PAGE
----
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Do infants with weight faltering subsequently catch-up?
  1. Z Din,
  2. P M Emmett,
  3. A M Emond
  1. Centre for Child and Adolescent Health, University of Bristol, Bristol, UK


Aim To investigate the growth outcomes of infants with slow weight gain (weight faltering) in the first 9 months of life.

Methods Weight gain (conditional on initial weight) from birth to 8 weeks, and 8 weeks to 9 months was measured on term infants from the Avon Longitudinal Study of Parents and Children. Cases of slow weight gain were defined as those infants with a conditional weight gain below the fifth centile, and these were compared with the rest of the cohort as controls. Children were subsequently measured at 2, 4, 7, 10 and 13 years and compared to the UK 1990 reference.

Results Weight data were available on 11 499 infants: 507 with ‘early’ slow weight gain before 8 weeks and 480 with ‘late’ slow weight gain between 8 weeks and 9 months.

The early group showed enhanced weight gain (catch-up) from 8 weeks until 2 years, then grew as expected. At 13 years their mean body mass index (BMI) SDS (99% CI) was 0.21 (0.02 to 0.40), controls 0.33 (0.29 to 0.38).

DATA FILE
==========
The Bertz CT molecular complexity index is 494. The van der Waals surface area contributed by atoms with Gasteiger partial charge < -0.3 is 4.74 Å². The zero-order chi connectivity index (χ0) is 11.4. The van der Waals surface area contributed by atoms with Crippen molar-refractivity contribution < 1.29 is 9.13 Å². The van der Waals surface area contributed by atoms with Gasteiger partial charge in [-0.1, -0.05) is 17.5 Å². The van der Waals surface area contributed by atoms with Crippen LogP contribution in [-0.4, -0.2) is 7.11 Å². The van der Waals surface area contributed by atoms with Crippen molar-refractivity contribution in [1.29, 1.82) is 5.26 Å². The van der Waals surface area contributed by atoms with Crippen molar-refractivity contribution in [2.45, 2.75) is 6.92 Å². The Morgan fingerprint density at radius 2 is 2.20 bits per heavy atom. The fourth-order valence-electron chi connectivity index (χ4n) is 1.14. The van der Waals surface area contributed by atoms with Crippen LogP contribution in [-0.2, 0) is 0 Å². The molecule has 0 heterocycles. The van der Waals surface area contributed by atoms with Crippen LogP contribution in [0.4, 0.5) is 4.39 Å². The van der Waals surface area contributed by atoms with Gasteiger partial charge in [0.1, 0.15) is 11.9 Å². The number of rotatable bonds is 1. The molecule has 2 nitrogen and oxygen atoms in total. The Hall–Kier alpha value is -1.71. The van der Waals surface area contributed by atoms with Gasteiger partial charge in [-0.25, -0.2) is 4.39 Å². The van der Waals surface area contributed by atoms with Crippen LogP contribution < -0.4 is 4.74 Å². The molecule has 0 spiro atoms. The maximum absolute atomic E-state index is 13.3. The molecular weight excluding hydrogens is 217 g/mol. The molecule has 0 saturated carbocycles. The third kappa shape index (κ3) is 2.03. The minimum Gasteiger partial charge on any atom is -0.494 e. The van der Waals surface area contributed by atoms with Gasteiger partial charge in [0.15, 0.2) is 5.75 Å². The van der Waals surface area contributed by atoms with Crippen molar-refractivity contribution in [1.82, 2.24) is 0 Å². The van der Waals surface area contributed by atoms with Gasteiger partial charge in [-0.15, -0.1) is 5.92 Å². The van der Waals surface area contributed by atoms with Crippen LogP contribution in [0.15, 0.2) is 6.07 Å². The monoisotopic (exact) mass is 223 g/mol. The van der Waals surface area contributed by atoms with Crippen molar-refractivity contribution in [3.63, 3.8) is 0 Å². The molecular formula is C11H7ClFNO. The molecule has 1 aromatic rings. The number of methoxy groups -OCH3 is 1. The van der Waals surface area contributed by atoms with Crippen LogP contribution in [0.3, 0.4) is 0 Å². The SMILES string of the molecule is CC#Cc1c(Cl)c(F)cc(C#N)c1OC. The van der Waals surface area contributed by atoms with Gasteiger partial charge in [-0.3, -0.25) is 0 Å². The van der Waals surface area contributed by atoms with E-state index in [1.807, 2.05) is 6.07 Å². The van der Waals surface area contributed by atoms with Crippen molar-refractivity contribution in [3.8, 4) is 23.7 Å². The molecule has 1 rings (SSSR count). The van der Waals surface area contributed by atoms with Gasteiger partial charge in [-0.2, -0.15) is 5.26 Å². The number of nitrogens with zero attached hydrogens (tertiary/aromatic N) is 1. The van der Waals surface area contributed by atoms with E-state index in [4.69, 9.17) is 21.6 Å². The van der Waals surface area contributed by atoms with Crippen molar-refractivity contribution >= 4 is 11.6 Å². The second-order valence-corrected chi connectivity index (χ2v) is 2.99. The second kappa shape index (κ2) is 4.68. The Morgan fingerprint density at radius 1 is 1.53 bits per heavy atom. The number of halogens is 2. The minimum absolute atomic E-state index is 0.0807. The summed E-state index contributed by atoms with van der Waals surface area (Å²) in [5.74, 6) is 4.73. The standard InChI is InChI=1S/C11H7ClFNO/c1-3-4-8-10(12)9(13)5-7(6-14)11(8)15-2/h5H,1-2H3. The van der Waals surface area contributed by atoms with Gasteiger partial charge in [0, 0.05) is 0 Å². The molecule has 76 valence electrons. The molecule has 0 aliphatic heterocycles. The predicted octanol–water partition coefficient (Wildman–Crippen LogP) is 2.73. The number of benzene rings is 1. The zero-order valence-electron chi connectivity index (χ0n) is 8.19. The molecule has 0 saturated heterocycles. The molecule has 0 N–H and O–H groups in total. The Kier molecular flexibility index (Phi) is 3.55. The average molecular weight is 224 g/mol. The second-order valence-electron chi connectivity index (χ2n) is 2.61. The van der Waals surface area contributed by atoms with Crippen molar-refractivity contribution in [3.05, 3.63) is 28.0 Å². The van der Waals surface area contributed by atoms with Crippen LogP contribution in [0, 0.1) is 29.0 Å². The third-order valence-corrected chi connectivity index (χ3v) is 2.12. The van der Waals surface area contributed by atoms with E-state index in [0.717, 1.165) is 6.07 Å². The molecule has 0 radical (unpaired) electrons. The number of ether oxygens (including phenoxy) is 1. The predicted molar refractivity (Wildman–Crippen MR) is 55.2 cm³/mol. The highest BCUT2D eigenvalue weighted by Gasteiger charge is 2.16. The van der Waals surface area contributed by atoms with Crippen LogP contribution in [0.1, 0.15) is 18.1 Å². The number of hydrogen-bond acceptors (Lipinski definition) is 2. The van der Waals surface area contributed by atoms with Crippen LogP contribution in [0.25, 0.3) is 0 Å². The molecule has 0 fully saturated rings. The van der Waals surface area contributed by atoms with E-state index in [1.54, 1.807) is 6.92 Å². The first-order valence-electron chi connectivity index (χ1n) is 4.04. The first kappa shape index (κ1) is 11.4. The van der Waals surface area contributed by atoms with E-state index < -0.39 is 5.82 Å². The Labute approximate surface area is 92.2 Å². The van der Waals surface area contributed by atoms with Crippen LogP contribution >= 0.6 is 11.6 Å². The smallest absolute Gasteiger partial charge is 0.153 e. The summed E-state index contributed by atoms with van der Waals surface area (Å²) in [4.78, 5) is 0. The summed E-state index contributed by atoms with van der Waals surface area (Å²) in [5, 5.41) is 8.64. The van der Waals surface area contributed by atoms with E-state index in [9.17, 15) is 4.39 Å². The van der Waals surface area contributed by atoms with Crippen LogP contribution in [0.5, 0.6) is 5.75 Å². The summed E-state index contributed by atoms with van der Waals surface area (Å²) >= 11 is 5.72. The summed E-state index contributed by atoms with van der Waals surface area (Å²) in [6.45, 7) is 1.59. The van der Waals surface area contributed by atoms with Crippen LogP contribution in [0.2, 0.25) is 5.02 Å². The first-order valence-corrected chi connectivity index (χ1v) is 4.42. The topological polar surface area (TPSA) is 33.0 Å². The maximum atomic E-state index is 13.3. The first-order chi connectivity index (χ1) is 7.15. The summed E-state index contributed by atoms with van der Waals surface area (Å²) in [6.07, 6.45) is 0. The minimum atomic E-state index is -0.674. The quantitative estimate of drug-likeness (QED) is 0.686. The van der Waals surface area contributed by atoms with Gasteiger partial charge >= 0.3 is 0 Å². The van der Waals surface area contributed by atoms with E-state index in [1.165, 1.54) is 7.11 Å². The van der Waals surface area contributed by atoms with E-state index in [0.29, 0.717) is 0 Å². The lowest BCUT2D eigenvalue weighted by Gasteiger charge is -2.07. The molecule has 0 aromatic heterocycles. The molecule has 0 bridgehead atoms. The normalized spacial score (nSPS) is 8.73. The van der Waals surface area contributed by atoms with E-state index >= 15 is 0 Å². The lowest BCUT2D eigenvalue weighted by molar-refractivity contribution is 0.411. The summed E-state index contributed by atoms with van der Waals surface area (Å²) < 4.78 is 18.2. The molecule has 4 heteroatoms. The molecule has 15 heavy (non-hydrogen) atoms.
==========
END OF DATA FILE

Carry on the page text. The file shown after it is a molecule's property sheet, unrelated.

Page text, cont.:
The late group showed slow weight gain throughout childhood, with enhanced weight gain between 7 and 10 years; however they remained lighter and shorter than the reference and controls up to the age of 13 years. The mean BMI sds (99% CI) at 13 years was −0.13 (−0.33 to 0.07), controls 0.35 (0.31 to 0.39). The figure 1 illustrates the weight sds of the two groups up to age 13.

Abstract G13 – Figure 1

Growth patterns of early and late weight faltering

Conclusions Children showing early slow weight gain in infancy catch up in weight by 2 years. Infants with late slow weight gain catch up slowly in weight through childhood but remain lighter and shorter than their peers at 13 years. These results will help clinicians in advising parents of the long term outcomes of weight faltering in infancy.

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